The Interpreter

A special project of Institute of Modern Russia

Andrew Bowen

Andrew S. Bowen is a Ph.D student in Political Science at Boston College and a researcher for the geopolitical consultancy Wikistrat. He holds a M.S. in Global Affairs from New York University and a BA in Political Science and International Relations from UC Davis. His current research interests include money laundering, corruption and organized crime. He can be reached at [email protected] and tweets at @Andrew_S_Bowen.
July 15, 2014

What Strong Sanctions Against Russia Might Have Accomplished

The offices at VTB headquarters in Moscow’s burgeoning new financial district, which lays a short hop away from the Kremlin, were eerily quiet. No one was talking as every employee was gathered around the TV waiting for President Obama to announce the first series of sanctions against Russian and Crimean officials in response to Russia’s
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June 26, 2014

One Step Forward, Two Steps Back: Stalemate or Forced Stagnation in Ukraine

As the world’s focus has suddenly shifted to the spiraling abyss that is the Levant in the Middle East, the situation in the Ukraine continues down its slide towards civil war, where progress by Kiev is met just as quickly with setback. Things were starting to look up for Ukraine, they had just elected a
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May 28, 2014

Sanctions Won’t Change Putin, But May Change His Elites’ Support

The evidence that sanctions change a state’s policies is slim. Actually it’s very slim. Economic sanctions taken by themselves have rarely produced the outcomes with which they were designed to produce. The main reason is that the global economy is so diverse, so spread out, that it is almost impossible to create an overarching and
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May 7, 2014

The State of Anarchy in Ukraine

As the body count begins to increase in eastern Ukraine and the chaos and general dystopian anarchy that has come to infect our conscious understanding of Ukraine has spread to other cities such as Odessa, many have started to wonder over whether or not the new government in Kiev will ever be able to truly
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April 21, 2014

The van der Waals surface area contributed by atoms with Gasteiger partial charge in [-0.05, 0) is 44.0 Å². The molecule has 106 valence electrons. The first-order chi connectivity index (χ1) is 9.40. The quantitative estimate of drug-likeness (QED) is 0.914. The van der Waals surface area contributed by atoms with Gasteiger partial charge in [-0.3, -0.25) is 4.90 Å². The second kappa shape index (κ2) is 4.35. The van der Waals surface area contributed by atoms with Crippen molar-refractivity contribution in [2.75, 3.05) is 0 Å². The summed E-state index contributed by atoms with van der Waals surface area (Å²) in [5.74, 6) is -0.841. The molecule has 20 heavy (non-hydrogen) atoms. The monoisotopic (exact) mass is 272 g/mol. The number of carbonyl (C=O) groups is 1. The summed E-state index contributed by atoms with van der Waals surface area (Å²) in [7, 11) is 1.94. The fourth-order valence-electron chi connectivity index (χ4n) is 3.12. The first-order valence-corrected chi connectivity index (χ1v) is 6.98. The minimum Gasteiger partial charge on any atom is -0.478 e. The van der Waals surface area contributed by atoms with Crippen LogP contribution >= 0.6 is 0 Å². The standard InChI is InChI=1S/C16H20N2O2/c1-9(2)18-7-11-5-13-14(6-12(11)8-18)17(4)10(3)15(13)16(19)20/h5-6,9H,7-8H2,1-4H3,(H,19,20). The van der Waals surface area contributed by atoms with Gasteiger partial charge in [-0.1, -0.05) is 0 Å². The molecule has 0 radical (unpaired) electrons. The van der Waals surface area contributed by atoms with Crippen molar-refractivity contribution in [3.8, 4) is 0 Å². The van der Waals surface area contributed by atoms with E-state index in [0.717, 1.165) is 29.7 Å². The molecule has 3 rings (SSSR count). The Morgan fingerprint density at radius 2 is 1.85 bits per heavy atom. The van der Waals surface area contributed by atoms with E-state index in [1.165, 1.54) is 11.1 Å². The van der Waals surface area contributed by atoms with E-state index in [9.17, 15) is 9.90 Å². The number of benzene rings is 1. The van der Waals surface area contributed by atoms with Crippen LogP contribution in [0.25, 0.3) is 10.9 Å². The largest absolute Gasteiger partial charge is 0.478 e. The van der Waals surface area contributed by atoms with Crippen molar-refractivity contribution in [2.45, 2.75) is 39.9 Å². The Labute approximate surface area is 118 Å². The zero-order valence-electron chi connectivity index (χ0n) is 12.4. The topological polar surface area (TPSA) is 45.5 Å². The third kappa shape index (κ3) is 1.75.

Can Kiev Regain Control of Eastern Ukraine, And Its Own Military?

When professional and well trained “little green men” invaded Crimea, they displayed the vast disparity in capabilities between Ukraine’s underfunded, poorly maintained and improperly led military, with Russia’s new-found confidence, the result of its modernizatsiia efforts. The Russian troops were well equipped, well trained and most importantly, well led–Putin in fact finally admitted that the
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April 3, 2014

Is Russia’s Military Really As Good As It Was in Crimea?

Three to five days is all the Russian military would need to overrun Ukrainian resistance in the east and south of the country if the decision was made to invade. Within 12 hours of ordering an invasion, Russian troops described as: “a very large and very capable and very ready force” could be across the
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March 20, 2014

Why London Is So Crucial To Putin’s Russia

In 1733 Voltaire published a series of works called “The Letters of the English Nation” or “Lettres philosophiques” which were a compilation of his observation of politics and religion on the Island. He remarked on the love and high regard that monetary pursuits and commerce were held, such that they transcended all religious or ethnic
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March 13, 2014

Yes Russia Controls Crimea, and Yes Those Really are Russian Troops

Other than the repeated denunciations of the west aggravating the situation by a coterie of Russian government officials (Defense Minister Sergei Shoigu dismissed claims that Russian troops were in Crimea as an “act of provocation” and “utter nonsense”), one would be hard pressed to find any serious commentator still denying that the troops blockading Ukrainian
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March 3, 2014

How Yanukovych Pillaged Ukraine

In Ukraine, the images of Berkut riot police fighting protestors on Kiev’s Maidan have been replaced by ones of the officers on their knees asking for forgiveness. And while Ukraine seeks to compose itself, questions have emerged in the wake of the fall of the government. The unifying objective of ousting Yanukovych has been replaced
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February 14, 2014

Egypt and Russia: A Long Lost Alliance

It seems that Putin has ended the all-but-already-certain debate on whether Egyptian General and de-facto government caretaker Abdel Fattah al-Sisi will run for President by declaring, “I know that you, esteemed minister of defense, have decided to seek the office of president,” continuing to describe it as a “responsible decision.” The ebullient congratulations by Putin
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